Not many casual golf fans may know the name Marcel Siem, but once they’ve seen him, he’s hard to miss.
The German is 6-foot-2, chooses not to wear a hat over his blonde man-bun and exuberantly fist-pumps after every made putt. It’s safe to say Siem stands out from his peers at the Open Championship.
Competing in his first major since 2015, Siem has made the most of his unexpected opportunity at Royal St. George’s in Sandwich, England. Siem posted back-to-back rounds of 67 to join a tie at 6 under Friday, three strokes behind early clubhouse leader Collin Morikawa.
The way his game is going, Siem’s celebrations and emotional style could become a fixture of the weekend’s proceedings.
“It’s not typical German, I know,” Siem joked. “But that’s me.
“I was always like this. I love the sport and when I do well, it just comes out. The crowd loves it. It’s nice. I love to interact with the crowd a bit.”
Ranked No. 302 in the world, Siem only qualified for the Open on Sunday when he won the European Challenge Tour’s Le Vaudreuil Challenge in France. It was his first victory on Europe’s second-tier tour; his last professional win came on the European Tour in 2014.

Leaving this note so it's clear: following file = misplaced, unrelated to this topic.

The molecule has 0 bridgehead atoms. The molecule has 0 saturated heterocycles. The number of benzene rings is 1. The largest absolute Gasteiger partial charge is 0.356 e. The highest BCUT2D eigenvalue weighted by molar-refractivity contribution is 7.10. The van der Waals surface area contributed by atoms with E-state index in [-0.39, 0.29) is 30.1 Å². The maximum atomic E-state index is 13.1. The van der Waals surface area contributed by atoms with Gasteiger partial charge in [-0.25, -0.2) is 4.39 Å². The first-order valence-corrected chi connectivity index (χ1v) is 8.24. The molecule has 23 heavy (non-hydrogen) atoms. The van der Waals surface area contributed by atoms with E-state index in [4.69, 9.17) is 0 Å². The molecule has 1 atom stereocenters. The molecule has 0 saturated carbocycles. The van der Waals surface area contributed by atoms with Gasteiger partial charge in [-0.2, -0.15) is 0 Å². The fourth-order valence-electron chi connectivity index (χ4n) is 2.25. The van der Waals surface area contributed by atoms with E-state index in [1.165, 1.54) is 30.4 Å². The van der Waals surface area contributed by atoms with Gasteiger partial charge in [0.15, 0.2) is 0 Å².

“I won last week, but I have to stay humble, you know?” Siem said. “I lost my card. I’m coming from nowhere. I will definitely try my best to compete but I can’t give any predictions. … I’m focused. My game is there. My putting is good.”
On Thursday, Siem’s 41st birthday, he managed five birdies en route to a 3-under 67 and celebrated with a single glass of red wine with his caddie at dinner. He went out in the early flight Friday and managed to hit 11 of 14 fairways in regulation and 13 greens — both improvements on his first round.
His putter was all that held him back from shooting lower than 67, but he made his move late with three birdies over his final five holes, including a mid-range putt on No. 18.
While acknowledging he would like to have some of those missed birdie chances back, Siem described himself for the second straight day as “very, very happy.”
As if that didn’t show with every vigorous fist pump and cheer.
“The problem is always when you do well, the fist pumps come out. When you don’t do well, there’s a bit of grumpiness as well in there,” he said.
After Thursday’s round, Siem added that the biggest key for him was “that I’m not getting that upset anymore on the golf course. I was happy on the golf course, and yeah, I turned things around.”
Perhaps it foreshadowed things to come.
–Field Level Media
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